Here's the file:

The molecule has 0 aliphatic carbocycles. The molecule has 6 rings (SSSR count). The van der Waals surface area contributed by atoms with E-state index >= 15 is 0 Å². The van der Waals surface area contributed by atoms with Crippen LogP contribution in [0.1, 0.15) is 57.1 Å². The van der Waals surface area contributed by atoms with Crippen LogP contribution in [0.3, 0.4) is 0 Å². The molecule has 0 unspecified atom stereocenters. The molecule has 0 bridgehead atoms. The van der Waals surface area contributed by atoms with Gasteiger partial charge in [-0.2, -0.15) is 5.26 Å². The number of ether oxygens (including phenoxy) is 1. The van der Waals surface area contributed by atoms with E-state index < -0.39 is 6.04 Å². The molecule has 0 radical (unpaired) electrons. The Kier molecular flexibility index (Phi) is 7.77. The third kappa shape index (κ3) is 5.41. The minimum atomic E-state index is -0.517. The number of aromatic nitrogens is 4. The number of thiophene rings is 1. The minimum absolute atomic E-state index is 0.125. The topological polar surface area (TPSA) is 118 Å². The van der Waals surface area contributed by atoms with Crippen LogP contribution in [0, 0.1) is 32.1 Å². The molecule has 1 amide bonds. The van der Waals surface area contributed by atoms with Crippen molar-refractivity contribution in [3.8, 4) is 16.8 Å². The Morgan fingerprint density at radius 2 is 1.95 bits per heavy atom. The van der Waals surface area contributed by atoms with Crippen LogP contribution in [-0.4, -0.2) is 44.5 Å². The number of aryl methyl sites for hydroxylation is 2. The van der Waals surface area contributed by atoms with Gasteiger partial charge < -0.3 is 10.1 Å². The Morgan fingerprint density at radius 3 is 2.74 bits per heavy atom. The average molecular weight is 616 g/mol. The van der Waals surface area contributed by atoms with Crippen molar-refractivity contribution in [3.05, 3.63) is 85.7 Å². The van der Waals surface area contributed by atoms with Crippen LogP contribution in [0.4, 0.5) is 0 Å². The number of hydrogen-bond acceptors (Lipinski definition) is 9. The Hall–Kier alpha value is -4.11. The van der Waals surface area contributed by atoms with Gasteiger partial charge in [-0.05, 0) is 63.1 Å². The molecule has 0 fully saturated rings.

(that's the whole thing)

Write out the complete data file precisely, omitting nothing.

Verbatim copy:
The molecule has 0 aliphatic carbocycles. The molecule has 6 rings (SSSR count). The van der Waals surface area contributed by atoms with E-state index >= 15 is 0 Å². The van der Waals surface area contributed by atoms with Crippen LogP contribution in [0.1, 0.15) is 57.1 Å². The van der Waals surface area contributed by atoms with Crippen LogP contribution in [0.3, 0.4) is 0 Å². The molecule has 0 unspecified atom stereocenters. The molecule has 0 bridgehead atoms. The van der Waals surface area contributed by atoms with Gasteiger partial charge in [-0.2, -0.15) is 5.26 Å². The number of ether oxygens (including phenoxy) is 1. The van der Waals surface area contributed by atoms with E-state index < -0.39 is 6.04 Å². The molecule has 0 radical (unpaired) electrons. The Kier molecular flexibility index (Phi) is 7.77. The third kappa shape index (κ3) is 5.41. The minimum atomic E-state index is -0.517. The number of aromatic nitrogens is 4. The number of thiophene rings is 1. The minimum absolute atomic E-state index is 0.125. The topological polar surface area (TPSA) is 118 Å². The van der Waals surface area contributed by atoms with Crippen LogP contribution in [0, 0.1) is 32.1 Å². The molecule has 1 amide bonds. The van der Waals surface area contributed by atoms with Crippen molar-refractivity contribution in [3.8, 4) is 16.8 Å². The Morgan fingerprint density at radius 2 is 1.95 bits per heavy atom. The van der Waals surface area contributed by atoms with Crippen LogP contribution in [-0.4, -0.2) is 44.5 Å². The number of aryl methyl sites for hydroxylation is 2. The van der Waals surface area contributed by atoms with Gasteiger partial charge < -0.3 is 10.1 Å². The Morgan fingerprint density at radius 3 is 2.74 bits per heavy atom. The average molecular weight is 616 g/mol. The van der Waals surface area contributed by atoms with Crippen molar-refractivity contribution in [3.05, 3.63) is 85.7 Å². The van der Waals surface area contributed by atoms with Crippen LogP contribution in [0.4, 0.5) is 0 Å². The number of hydrogen-bond acceptors (Lipinski definition) is 9. The Hall–Kier alpha value is -4.11. The van der Waals surface area contributed by atoms with Gasteiger partial charge in [-0.05, 0) is 63.1 Å². The molecule has 0 fully saturated rings.